Ale jej uszy, ach, jej uszy…

Ale wolałbym opowiedzieć wam o jej uszach. Przeoczyłem je w klubie tenisowym, kiedy związywała włosy tamtą zieloną wstążką, pod kolor lamówki i guzików na sukience. A na co dzień nosiła włosy rozpuszczone, pofalowane na uszach i sięgające połowy szyi. Tak że dopiero kiedy znaleźliśmy się w łóżku, a ja zabrałem się do szperania i węszenia po całym jej ciele, w każdym zakamarku, w każdej nadmiernie i niedostatecznie zbadanej części, pochylony nad nią, odgarnąłem jej włosy i odkryłem uszy.

Nigdy wcześniej nie poświęcałem uszom zbyt wiele uwagi, widząc w nich tylko komiczne narośle. Dobre uszy to takie, których się nie zauważało; złe uszy sterczały jak skrzydła nietoperza lub były kalafiorowate po ciosie boksera, albo też –jak uszy tamtego wściekłego kierowcy przy przejściu dla pieszych –chropowate, czerwone i włochate. Ale jej uszy, ach, jej uszy… od dyskretnego, niemal nieistniejącego płatka łagodnym łukiem biegły do góry, ale potem w połowie drogi takim samym łukiem zawracały ku jej czaszce. Jakby zaprojektowano je raczej według jakiejś idei estetycznej, a nie zasad użyteczności słuchowej.

Kiedy zwracam jej na to uwagę, mówi:
– Pewnie są takie, żeby wszystkie te bzdury przelatywały obok i nie trafiały do środka.

Ale to nie wszystko. Kiedy badałem je czubkami palców, odkryłem, jak delikatna jest ich zewnętrzna krawędź: cienka, ciepła, łagodna, aksamitna, niemal półprzezroczysta. Wiecie, jak nazywa się po łacinie obrąbek ucha? Helix. Jak helisa. W liczbie mnogiej helisy. Uszy były częścią jej absolutnej wyjątkowości, uzewnętrznieniem jej DNA. Podwójna helisa jej helis.

Później, zastanawiając się, co mogła mieć na myśli, kiedy mówiła o „bzdurach”, które przelatują obok jej zadziwiających uszu, pomyślałem: cóż, oskarżenie o oziębłość –to wielka bzdura. Tyle że to słowo wpadło prosto do jej uszu, a stamtąd do mózgu, gdzie utkwiło na zawsze.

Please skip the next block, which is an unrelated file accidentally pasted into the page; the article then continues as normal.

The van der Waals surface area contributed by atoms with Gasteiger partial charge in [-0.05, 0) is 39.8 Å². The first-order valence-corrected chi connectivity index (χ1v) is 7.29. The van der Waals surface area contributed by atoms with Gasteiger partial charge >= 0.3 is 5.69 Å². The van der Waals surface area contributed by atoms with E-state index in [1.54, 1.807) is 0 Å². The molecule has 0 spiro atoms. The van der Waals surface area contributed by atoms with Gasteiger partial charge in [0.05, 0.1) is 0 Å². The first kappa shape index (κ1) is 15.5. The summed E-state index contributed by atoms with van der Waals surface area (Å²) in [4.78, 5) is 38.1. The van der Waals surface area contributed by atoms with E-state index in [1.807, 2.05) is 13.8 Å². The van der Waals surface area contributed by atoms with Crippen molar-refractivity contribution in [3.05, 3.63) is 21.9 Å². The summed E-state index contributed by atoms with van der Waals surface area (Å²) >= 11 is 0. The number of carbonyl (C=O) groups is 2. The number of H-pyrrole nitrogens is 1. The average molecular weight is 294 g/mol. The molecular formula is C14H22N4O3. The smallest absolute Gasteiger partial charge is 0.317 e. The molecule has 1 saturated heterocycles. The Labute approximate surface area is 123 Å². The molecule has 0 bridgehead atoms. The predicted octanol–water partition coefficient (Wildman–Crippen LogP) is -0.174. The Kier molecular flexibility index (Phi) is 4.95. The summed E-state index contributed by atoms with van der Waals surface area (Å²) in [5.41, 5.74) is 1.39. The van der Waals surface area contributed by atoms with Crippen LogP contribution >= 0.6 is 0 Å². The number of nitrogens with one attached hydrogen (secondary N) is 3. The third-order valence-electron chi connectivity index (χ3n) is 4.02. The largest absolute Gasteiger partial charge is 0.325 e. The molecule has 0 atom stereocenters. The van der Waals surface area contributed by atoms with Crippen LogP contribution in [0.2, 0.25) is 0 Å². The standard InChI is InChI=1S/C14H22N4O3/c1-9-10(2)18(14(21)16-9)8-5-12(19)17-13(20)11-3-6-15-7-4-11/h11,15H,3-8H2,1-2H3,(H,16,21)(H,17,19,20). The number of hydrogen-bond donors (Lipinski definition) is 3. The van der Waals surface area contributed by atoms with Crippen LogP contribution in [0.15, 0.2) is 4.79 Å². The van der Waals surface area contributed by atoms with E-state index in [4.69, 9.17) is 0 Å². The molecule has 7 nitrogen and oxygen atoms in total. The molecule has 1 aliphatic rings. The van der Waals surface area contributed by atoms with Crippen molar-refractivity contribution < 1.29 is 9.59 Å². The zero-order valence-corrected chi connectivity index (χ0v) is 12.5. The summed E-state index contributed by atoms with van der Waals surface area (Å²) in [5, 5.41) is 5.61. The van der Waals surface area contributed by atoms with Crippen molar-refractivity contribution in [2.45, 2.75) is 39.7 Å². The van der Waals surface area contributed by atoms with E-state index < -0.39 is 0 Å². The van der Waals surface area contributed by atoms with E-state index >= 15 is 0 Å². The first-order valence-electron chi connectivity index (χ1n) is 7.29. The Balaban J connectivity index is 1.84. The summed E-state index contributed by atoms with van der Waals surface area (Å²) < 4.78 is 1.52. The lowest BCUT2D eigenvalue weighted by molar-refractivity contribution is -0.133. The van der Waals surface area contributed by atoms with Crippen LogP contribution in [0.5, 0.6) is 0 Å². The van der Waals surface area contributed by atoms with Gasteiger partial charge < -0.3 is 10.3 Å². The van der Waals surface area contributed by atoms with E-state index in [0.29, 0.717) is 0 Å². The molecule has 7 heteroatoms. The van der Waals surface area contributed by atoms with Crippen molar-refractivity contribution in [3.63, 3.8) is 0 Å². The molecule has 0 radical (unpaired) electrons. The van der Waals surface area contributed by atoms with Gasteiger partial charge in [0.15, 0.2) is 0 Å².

Julian Barnes, Jedyna historia, tłum. Dominika Lewandowska-Rodak, Warszawa 2018.

But away from music that was so different

The sweat had poured off them at Anapa. It was hot in the Caucasus, and he had never liked the heat. They had gazed at Low Bay beach but he felt no inclination to cool off by taking a swim. They walked in the shade of the forest above the town, and he was bitten by mosquitoes. Then they were cornered by a pack of dogs and almost eaten alive. None of this mattered. They inspected the resort’s lighthouse, but while Tanya craned her head upwards, his concentration was on the sweet fold of skin it made at the base of her neck. They visited the old stone gate which was all that remained of the Ottoman fortress, but he was thinking about her calves, and the way their muscles moved as she walked. There was nothing in his life for those weeks except love, music and mosquito bites. The love in his heart, the music in his head, the bites on his skin. Not even paradise was free of insects. But he could hardly resent them. Their bites were ingeniously made in places inaccessible to him; the lotion was based on an extract of carnation flowers. If a mosquito was the cause of her fingers touching his skin and making him smell of carnations, how could he possibly hold anything against the insect?

They were nineteen and they believed in Free Love: keener tourists of each other’s bodies than of the resort’s attractions. They had thrown off the fossilised dictates of church, of society, of family, and gone away to live as man and wife without being man and wife. This excited them almost as much as the sexual act itself; or was, perhaps, inextricable from it.